During Friday’s bloodbath I heard a CNBC anchor lady assuring her (scant) remaining audience that Brexit wasn’t a big sweat.
That’s because it is purportedly a political crisis, not a financial one.
Presumably in the rarified canyons of Wall Street, politics doesn’t matter much. After all, when things get desperate enough, Washington caves and does “whatever it takes” to get the stock averages moving upward again.
Here’s a news flash. That’s all about to change.
The era of Bubble Finance was enabled by a political abdication nearly 50 years ago. But as Donald Trump rightly observed in the wake of Brexit, the voters are about to take back their governments, meaning that the financial elites of the world are in for a rude awakening.
To be sure, the apparent lesson of the first TARP vote when the bailout was rejected by the House in September 2008 was that politics didn’t matter so much.
Wall Street’s 800 point hissy fit was all it took to prostrate the politicians. Indeed, the presumptive free market party then domiciled in the White House quickly shed its Adam Smith neckties and forced the congressional rubes from the red states to walk the plank a second time in order to reverse the decision.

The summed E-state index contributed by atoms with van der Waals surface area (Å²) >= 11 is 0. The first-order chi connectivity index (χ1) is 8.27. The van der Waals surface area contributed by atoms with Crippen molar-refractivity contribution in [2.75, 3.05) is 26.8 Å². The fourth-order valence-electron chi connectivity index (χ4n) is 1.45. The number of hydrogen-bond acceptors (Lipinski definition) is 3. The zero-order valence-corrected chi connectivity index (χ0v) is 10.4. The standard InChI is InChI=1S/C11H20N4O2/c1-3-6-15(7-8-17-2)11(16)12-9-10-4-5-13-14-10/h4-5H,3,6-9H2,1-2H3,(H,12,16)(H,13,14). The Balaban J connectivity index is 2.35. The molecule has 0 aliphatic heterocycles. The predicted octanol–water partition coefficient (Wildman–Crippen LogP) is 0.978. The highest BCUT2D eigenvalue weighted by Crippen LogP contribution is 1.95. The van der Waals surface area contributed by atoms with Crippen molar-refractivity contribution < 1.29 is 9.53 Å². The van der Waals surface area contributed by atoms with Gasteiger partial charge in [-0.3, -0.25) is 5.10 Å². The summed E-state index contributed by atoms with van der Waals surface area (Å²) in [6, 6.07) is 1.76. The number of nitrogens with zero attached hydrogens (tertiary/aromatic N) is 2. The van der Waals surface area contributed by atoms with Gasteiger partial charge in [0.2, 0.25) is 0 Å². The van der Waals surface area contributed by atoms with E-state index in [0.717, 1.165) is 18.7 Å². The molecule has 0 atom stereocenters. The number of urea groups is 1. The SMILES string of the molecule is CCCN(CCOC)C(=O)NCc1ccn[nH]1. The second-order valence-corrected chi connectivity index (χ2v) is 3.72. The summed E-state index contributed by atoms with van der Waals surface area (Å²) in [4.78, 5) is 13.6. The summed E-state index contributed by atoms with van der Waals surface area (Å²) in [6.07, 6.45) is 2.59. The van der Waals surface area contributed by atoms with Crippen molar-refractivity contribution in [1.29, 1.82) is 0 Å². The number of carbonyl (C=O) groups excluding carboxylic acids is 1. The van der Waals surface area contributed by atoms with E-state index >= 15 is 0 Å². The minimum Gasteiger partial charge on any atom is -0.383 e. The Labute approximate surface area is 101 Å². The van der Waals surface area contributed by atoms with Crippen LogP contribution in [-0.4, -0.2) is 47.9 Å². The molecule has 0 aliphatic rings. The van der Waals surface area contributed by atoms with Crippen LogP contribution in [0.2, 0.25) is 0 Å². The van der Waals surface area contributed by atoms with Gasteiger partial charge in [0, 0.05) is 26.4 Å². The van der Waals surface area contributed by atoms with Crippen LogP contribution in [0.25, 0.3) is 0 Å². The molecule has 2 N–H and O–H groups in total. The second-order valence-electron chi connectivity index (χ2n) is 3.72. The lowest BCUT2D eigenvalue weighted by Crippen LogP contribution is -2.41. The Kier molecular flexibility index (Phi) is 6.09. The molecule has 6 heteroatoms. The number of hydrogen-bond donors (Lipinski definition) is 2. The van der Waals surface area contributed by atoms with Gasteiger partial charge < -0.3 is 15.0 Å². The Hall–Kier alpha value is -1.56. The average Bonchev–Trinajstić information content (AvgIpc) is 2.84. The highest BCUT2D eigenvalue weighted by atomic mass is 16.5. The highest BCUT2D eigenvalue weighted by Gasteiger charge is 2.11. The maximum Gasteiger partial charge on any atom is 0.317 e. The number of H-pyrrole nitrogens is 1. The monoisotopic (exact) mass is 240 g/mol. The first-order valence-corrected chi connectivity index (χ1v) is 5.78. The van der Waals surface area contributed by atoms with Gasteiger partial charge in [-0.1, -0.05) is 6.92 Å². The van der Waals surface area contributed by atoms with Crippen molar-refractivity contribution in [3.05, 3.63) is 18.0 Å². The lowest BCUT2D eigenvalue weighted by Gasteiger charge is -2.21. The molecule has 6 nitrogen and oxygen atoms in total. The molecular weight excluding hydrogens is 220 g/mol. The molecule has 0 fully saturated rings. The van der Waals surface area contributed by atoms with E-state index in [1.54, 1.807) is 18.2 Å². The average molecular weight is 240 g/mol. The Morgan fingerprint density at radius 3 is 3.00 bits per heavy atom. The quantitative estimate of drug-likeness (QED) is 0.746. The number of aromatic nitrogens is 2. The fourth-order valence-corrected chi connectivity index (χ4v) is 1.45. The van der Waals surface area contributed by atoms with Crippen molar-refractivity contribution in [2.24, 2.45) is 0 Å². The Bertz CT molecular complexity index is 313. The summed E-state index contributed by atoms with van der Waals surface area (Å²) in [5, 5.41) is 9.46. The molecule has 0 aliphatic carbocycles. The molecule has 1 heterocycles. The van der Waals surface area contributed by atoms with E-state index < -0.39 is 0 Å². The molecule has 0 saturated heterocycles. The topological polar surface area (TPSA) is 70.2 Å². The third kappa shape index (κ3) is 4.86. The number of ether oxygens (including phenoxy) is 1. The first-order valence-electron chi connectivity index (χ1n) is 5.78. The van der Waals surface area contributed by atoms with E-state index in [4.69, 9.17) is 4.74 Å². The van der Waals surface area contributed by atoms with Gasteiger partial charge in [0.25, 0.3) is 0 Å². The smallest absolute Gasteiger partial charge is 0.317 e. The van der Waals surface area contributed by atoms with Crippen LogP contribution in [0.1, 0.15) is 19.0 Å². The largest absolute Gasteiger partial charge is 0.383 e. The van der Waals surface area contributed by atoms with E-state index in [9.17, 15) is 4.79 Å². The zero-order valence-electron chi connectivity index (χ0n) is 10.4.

There was a crucial predicate for this classic crony capitalist capture of the authority and purse of the state, however, that should not be overlooked. Namely, that in the mid-cycle period of the world’s 20-year experiment in central bank driven Bubble Finance the rubes had not yet come to fully appreciate that they were getting the short end of the stick.
Indeed, the earlier phases of the bubble era witnessed an enormous inflation of residential housing prices. For instance, between Greenspan’s arrival at the Fed in August 1987 and the housing bubble peak in 2007, the value of residential housing rose from $5.5 trillion to $22.5 trillion or by 4X.